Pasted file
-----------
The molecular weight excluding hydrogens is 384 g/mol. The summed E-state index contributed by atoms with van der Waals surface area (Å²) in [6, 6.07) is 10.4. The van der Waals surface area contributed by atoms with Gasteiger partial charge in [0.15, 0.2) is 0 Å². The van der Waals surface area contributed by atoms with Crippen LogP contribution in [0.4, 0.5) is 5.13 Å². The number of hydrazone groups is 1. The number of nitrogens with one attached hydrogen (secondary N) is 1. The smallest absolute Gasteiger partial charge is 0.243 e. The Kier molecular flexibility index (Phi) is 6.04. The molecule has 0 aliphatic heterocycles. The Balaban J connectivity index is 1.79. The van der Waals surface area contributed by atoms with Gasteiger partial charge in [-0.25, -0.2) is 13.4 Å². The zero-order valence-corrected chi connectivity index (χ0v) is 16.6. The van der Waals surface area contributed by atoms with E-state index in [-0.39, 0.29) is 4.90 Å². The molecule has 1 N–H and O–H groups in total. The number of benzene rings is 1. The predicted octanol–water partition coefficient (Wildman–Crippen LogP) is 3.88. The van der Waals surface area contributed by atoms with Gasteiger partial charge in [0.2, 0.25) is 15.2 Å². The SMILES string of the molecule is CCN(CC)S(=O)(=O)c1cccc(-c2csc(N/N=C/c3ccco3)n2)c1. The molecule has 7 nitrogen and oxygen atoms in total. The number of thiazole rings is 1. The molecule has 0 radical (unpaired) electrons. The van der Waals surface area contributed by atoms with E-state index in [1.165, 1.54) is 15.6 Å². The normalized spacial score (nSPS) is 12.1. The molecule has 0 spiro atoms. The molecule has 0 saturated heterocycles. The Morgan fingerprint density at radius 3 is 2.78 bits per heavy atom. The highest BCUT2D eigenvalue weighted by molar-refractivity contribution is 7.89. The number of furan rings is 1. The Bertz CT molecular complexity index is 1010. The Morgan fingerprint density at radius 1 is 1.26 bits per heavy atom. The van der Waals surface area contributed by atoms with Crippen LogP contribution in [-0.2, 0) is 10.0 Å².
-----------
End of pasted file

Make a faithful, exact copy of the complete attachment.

The molecular weight excluding hydrogens is 384 g/mol. The summed E-state index contributed by atoms with van der Waals surface area (Å²) in [6, 6.07) is 10.4. The van der Waals surface area contributed by atoms with Gasteiger partial charge in [0.15, 0.2) is 0 Å². The van der Waals surface area contributed by atoms with Crippen LogP contribution in [0.4, 0.5) is 5.13 Å². The number of hydrazone groups is 1. The number of nitrogens with one attached hydrogen (secondary N) is 1. The smallest absolute Gasteiger partial charge is 0.243 e. The Kier molecular flexibility index (Phi) is 6.04. The molecule has 0 aliphatic heterocycles. The Balaban J connectivity index is 1.79. The van der Waals surface area contributed by atoms with Gasteiger partial charge in [-0.25, -0.2) is 13.4 Å². The zero-order valence-corrected chi connectivity index (χ0v) is 16.6. The van der Waals surface area contributed by atoms with E-state index in [-0.39, 0.29) is 4.90 Å². The molecule has 1 N–H and O–H groups in total. The number of benzene rings is 1. The predicted octanol–water partition coefficient (Wildman–Crippen LogP) is 3.88. The van der Waals surface area contributed by atoms with Gasteiger partial charge in [0.2, 0.25) is 15.2 Å². The SMILES string of the molecule is CCN(CC)S(=O)(=O)c1cccc(-c2csc(N/N=C/c3ccco3)n2)c1. The molecule has 7 nitrogen and oxygen atoms in total. The number of thiazole rings is 1. The molecule has 0 radical (unpaired) electrons. The van der Waals surface area contributed by atoms with E-state index in [1.165, 1.54) is 15.6 Å². The normalized spacial score (nSPS) is 12.1. The molecule has 0 spiro atoms. The molecule has 0 saturated heterocycles. The Morgan fingerprint density at radius 3 is 2.78 bits per heavy atom. The highest BCUT2D eigenvalue weighted by molar-refractivity contribution is 7.89. The number of furan rings is 1. The Bertz CT molecular complexity index is 1010. The Morgan fingerprint density at radius 1 is 1.26 bits per heavy atom. The van der Waals surface area contributed by atoms with Crippen LogP contribution in [-0.2, 0) is 10.0 Å².